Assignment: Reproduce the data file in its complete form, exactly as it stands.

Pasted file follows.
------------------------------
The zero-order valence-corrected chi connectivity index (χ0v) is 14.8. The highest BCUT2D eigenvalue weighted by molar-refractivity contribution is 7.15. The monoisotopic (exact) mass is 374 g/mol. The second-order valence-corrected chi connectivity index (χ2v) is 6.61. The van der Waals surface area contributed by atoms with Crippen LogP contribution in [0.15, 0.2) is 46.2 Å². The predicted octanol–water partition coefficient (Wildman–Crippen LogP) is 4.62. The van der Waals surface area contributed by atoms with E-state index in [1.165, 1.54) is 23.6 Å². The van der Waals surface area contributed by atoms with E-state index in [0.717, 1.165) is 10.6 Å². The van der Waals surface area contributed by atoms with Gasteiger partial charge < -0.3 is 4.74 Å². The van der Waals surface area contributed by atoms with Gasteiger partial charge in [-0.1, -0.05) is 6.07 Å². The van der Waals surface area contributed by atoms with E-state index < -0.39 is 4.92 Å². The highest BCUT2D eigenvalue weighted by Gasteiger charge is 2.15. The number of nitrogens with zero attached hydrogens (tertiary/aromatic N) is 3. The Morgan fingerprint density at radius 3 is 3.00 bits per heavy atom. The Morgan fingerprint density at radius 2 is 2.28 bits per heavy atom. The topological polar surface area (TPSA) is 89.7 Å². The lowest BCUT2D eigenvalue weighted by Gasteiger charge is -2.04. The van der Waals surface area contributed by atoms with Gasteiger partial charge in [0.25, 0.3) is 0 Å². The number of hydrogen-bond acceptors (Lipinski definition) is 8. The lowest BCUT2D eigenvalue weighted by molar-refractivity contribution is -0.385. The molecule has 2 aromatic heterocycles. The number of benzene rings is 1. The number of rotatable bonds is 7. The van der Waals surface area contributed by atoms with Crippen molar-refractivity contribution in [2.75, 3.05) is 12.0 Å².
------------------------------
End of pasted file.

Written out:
The zero-order valence-corrected chi connectivity index (χ0v) is 14.8. The highest BCUT2D eigenvalue weighted by molar-refractivity contribution is 7.15. The monoisotopic (exact) mass is 374 g/mol. The second-order valence-corrected chi connectivity index (χ2v) is 6.61. The van der Waals surface area contributed by atoms with Crippen LogP contribution in [0.15, 0.2) is 46.2 Å². The predicted octanol–water partition coefficient (Wildman–Crippen LogP) is 4.62. The van der Waals surface area contributed by atoms with E-state index in [1.165, 1.54) is 23.6 Å². The van der Waals surface area contributed by atoms with E-state index in [0.717, 1.165) is 10.6 Å². The van der Waals surface area contributed by atoms with Gasteiger partial charge < -0.3 is 4.74 Å². The van der Waals surface area contributed by atoms with Gasteiger partial charge in [-0.1, -0.05) is 6.07 Å². The van der Waals surface area contributed by atoms with E-state index < -0.39 is 4.92 Å². The highest BCUT2D eigenvalue weighted by Gasteiger charge is 2.15. The number of nitrogens with zero attached hydrogens (tertiary/aromatic N) is 3. The Morgan fingerprint density at radius 3 is 3.00 bits per heavy atom. The Morgan fingerprint density at radius 2 is 2.28 bits per heavy atom. The topological polar surface area (TPSA) is 89.7 Å². The lowest BCUT2D eigenvalue weighted by Gasteiger charge is -2.04. The van der Waals surface area contributed by atoms with Gasteiger partial charge in [0.25, 0.3) is 0 Å². The number of hydrogen-bond acceptors (Lipinski definition) is 8. The lowest BCUT2D eigenvalue weighted by molar-refractivity contribution is -0.385. The molecule has 2 aromatic heterocycles. The number of benzene rings is 1. The number of rotatable bonds is 7. The van der Waals surface area contributed by atoms with Crippen molar-refractivity contribution in [2.75, 3.05) is 12.0 Å².